Getting a Mortgage After Divorce or Separation
Did you recently go through a divorce or separation? Was your credit affected by late payments on joint accounts or credit cards?
If you have you been turned away by big banks and other traditional lenders after your credit was damaged during a divorce, then you’re not alone — and we’re here to help.
Many individuals suffer from poor credit ratings after a divorce or separation, as a result of missed or late payments. While it can be frustrating to experience this situation, most people don’t realize that a variety of mortgage options exist through Alt-A and B lenders to support you.
At Main Street Mortgage, our team helps homeowners, whose credit ratings were bruised by a divorce or separation, secure a new mortgage. We understand that your credit score doesn’t always fairly reflect you.
Find out how we can help with a mortgage after a divorce.
Mortgage Programs for Divorce & Separation
If you have a joint mortgage with your former spouse, this will be something that you will want to address after your divorce or separation. Overall, there are five main options for joint mortgages:
- Sell the Property
- Rent the Property
- Mortgage Assumption
- Mortgage Refinancing
- Stay with the Mortgage
For more information about these options, click here to read our blog about mortgages after divorce or separation.
At Main Street, our mortgage experts are familiar with programs for mortgage assumption or refinancing and can walk you through your options. Our team will help you decide which is the best option for your specific situation.
Mortgage Assumption After Divorce
A mortgage assumption is the result of one partner taking responsibility for the entire mortgage after a divorce and releasing the other person from their commitment. Both parties must agree to a mortgage assumption in advance.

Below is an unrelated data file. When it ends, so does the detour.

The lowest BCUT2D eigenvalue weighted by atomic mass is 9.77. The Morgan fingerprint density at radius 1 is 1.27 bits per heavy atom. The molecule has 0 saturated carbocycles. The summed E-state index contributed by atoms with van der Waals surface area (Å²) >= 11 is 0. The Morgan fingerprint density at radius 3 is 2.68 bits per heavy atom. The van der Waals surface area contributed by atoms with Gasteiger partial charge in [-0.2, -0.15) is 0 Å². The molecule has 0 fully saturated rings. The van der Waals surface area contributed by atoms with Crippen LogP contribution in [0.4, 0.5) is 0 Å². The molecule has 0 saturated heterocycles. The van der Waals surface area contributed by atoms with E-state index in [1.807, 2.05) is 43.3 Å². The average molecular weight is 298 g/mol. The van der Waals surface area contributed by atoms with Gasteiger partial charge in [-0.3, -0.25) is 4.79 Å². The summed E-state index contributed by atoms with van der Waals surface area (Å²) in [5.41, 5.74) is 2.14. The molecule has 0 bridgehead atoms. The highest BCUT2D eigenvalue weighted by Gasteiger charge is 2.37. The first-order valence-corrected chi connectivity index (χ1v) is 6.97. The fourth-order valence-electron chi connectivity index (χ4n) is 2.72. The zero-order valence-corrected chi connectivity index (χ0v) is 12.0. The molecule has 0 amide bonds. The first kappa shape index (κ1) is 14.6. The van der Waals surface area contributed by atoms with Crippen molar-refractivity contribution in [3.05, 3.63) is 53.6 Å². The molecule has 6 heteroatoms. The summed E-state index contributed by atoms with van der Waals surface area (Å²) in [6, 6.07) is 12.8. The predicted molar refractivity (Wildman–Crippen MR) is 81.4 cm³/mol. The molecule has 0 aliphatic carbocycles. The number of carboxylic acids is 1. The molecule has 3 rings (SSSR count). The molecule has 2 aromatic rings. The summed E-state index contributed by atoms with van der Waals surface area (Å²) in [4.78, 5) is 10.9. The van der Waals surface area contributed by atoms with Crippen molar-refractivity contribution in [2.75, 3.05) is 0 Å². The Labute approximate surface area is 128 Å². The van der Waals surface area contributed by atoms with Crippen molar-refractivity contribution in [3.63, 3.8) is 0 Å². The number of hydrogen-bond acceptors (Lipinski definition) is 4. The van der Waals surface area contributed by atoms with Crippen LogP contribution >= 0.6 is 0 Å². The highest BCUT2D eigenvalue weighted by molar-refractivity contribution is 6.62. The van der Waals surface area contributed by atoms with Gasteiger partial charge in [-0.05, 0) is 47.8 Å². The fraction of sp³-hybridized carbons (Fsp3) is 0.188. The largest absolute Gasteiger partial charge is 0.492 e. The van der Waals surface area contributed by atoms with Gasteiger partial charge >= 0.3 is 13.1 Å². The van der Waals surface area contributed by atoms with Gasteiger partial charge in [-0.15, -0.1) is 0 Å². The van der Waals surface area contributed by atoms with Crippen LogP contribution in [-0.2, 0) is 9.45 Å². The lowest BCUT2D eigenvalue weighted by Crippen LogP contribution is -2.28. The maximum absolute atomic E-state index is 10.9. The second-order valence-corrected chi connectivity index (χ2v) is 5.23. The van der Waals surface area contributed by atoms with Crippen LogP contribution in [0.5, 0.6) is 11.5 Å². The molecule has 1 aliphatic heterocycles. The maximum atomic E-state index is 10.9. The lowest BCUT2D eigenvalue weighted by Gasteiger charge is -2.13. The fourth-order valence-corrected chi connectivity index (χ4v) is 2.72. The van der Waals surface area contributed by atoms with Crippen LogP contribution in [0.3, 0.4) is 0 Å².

The benefit of this arrangement is that you are no longer reliant on your partner, so you will not be affected if they miss mortgage payments.
To assume a mortgage loan, you will need to be able to prove to your lender that you have enough income to make monthly payments. Unless you were the only income earner in your marriage, this can be challenging for a single person.
You will also need to settle up with your partner, without using the home’s equity. For this reason, mortgage assumptions are less common when one party decides to keep the mortgage.
Mortgage Refinancing After Divorce
When one partner decides that they want to keep the home and assume the mortgage by themselves, the most common option is mortgage refinancing.
To qualify for refinancing, there needs to be enough equity in the home to settle up with the other party, and your spouse must be willing part with the home. You must also have enough credit and income to qualify for a new mortgage. If these conditions are met, then you will be able to buy your partner out of their share of the home and assume the mortgage yourself.
Similar to a mortgage assumption, this option puts the control of your mortgage back in your own hands. You are no longer dependent on your partner to make payments. That said, this can be challenging for a single partner in a two-income household.
Tips for Getting a New Mortgage After Your Divorce
It can be tough to know how to handle your finances when you are going through a divorce or separation. If your credit was damaged in the separation process, or if you’re struggling to stay on budget with a single income, here are a few quick tips from our team:
- Close joint accounts and open new ones. If your former spouse opened accounts in your name, it is important to close them so you are not held accountable for their missed payments. Closing an account will register as a hit to your credit rating, which is why it’s also important to open new ones immediately afterward.
- Cancel joint credit cards and apply for 1 or 2 new ones. The same logic that applies to bank accounts will also apply to credit cards. When applying for new cards, make sure that you do not apply for more than 1 or 2. Credit cards are a great way to rebuild credit, but too many applications can be a warning flag to lenders.
- Pay your bills on time — while prioritizing credit cards and debt payments. It can be tricky to juggle financial commitments after a divorce, if you are used to having two incomes to support your lifestyle. Prioritize credit card payments and debt payments for mortgages and car loans. Rent, cell phone bills, and utility bills are also important, but they will not affect your credit score as severely if your payment is late.
- Speak to a financial specialist to help balance the books. If you find yourself having difficulty paying the bills after a divorce, we recommend speaking with your mortgage agent or another financial specialist. They will be able to provide advice about refinancing your mortgage or finding other ways to balance your books, based on your specific situation.